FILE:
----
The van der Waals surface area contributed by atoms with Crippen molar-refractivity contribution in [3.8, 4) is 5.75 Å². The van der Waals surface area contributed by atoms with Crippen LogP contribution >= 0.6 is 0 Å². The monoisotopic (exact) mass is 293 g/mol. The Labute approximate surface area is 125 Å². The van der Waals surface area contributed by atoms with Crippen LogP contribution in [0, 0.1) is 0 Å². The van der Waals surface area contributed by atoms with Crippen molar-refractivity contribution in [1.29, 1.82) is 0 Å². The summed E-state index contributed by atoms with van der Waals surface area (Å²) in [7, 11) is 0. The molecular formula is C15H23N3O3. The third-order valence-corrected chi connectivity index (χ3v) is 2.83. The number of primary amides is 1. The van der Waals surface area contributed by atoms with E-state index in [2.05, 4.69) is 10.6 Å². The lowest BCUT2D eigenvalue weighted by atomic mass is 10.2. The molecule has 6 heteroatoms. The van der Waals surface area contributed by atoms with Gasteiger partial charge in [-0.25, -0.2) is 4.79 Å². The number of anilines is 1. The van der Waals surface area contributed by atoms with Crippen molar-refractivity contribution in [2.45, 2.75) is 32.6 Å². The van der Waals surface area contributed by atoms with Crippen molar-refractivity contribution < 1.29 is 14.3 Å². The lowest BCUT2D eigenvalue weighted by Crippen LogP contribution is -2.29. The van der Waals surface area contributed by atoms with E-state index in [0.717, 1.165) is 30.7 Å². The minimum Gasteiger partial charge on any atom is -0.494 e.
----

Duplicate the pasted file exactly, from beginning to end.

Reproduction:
The van der Waals surface area contributed by atoms with Crippen molar-refractivity contribution in [3.8, 4) is 5.75 Å². The van der Waals surface area contributed by atoms with Crippen LogP contribution >= 0.6 is 0 Å². The monoisotopic (exact) mass is 293 g/mol. The Labute approximate surface area is 125 Å². The van der Waals surface area contributed by atoms with Crippen LogP contribution in [0, 0.1) is 0 Å². The van der Waals surface area contributed by atoms with Crippen molar-refractivity contribution in [1.29, 1.82) is 0 Å². The summed E-state index contributed by atoms with van der Waals surface area (Å²) in [7, 11) is 0. The molecular formula is C15H23N3O3. The third-order valence-corrected chi connectivity index (χ3v) is 2.83. The number of primary amides is 1. The van der Waals surface area contributed by atoms with E-state index in [2.05, 4.69) is 10.6 Å². The lowest BCUT2D eigenvalue weighted by atomic mass is 10.2. The molecule has 6 heteroatoms. The van der Waals surface area contributed by atoms with Gasteiger partial charge in [-0.25, -0.2) is 4.79 Å². The number of anilines is 1. The van der Waals surface area contributed by atoms with Crippen molar-refractivity contribution in [2.45, 2.75) is 32.6 Å². The van der Waals surface area contributed by atoms with Crippen molar-refractivity contribution < 1.29 is 14.3 Å². The lowest BCUT2D eigenvalue weighted by Crippen LogP contribution is -2.29. The van der Waals surface area contributed by atoms with E-state index in [0.717, 1.165) is 30.7 Å². The minimum Gasteiger partial charge on any atom is -0.494 e.